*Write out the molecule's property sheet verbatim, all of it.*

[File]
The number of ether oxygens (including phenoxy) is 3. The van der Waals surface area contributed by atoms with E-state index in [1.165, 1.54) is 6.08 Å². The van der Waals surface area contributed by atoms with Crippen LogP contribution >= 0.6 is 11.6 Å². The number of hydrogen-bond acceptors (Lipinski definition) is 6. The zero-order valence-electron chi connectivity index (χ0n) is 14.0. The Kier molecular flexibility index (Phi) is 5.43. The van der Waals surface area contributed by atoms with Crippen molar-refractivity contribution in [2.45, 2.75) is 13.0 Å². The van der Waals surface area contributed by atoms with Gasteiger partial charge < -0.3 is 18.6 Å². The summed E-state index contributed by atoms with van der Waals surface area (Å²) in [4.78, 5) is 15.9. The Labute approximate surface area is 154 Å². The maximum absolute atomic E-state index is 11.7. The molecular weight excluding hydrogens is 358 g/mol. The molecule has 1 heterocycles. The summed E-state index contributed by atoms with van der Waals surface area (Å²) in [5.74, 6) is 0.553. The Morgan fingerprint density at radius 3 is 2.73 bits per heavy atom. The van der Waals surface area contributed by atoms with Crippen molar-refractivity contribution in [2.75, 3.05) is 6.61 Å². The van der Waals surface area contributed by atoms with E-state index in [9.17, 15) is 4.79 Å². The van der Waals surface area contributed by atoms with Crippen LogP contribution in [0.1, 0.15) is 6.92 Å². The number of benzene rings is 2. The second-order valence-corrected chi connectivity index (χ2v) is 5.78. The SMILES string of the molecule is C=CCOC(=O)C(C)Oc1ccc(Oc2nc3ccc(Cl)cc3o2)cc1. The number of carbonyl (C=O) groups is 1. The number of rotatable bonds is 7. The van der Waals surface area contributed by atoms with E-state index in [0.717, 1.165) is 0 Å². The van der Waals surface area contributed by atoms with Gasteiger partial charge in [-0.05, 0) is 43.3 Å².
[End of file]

The number of ether oxygens (including phenoxy) is 3. The van der Waals surface area contributed by atoms with E-state index in [1.165, 1.54) is 6.08 Å². The van der Waals surface area contributed by atoms with Crippen LogP contribution >= 0.6 is 11.6 Å². The number of hydrogen-bond acceptors (Lipinski definition) is 6. The zero-order valence-electron chi connectivity index (χ0n) is 14.0. The Kier molecular flexibility index (Phi) is 5.43. The van der Waals surface area contributed by atoms with Crippen molar-refractivity contribution in [2.45, 2.75) is 13.0 Å². The van der Waals surface area contributed by atoms with Gasteiger partial charge < -0.3 is 18.6 Å². The summed E-state index contributed by atoms with van der Waals surface area (Å²) in [4.78, 5) is 15.9. The Labute approximate surface area is 154 Å². The maximum absolute atomic E-state index is 11.7. The molecular weight excluding hydrogens is 358 g/mol. The molecule has 1 heterocycles. The summed E-state index contributed by atoms with van der Waals surface area (Å²) in [5.74, 6) is 0.553. The Morgan fingerprint density at radius 3 is 2.73 bits per heavy atom. The van der Waals surface area contributed by atoms with Crippen molar-refractivity contribution in [2.75, 3.05) is 6.61 Å². The van der Waals surface area contributed by atoms with E-state index in [9.17, 15) is 4.79 Å². The van der Waals surface area contributed by atoms with Crippen LogP contribution in [0.1, 0.15) is 6.92 Å². The number of benzene rings is 2. The second-order valence-corrected chi connectivity index (χ2v) is 5.78. The SMILES string of the molecule is C=CCOC(=O)C(C)Oc1ccc(Oc2nc3ccc(Cl)cc3o2)cc1. The number of carbonyl (C=O) groups is 1. The number of rotatable bonds is 7. The van der Waals surface area contributed by atoms with E-state index in [0.717, 1.165) is 0 Å². The van der Waals surface area contributed by atoms with Gasteiger partial charge in [-0.05, 0) is 43.3 Å².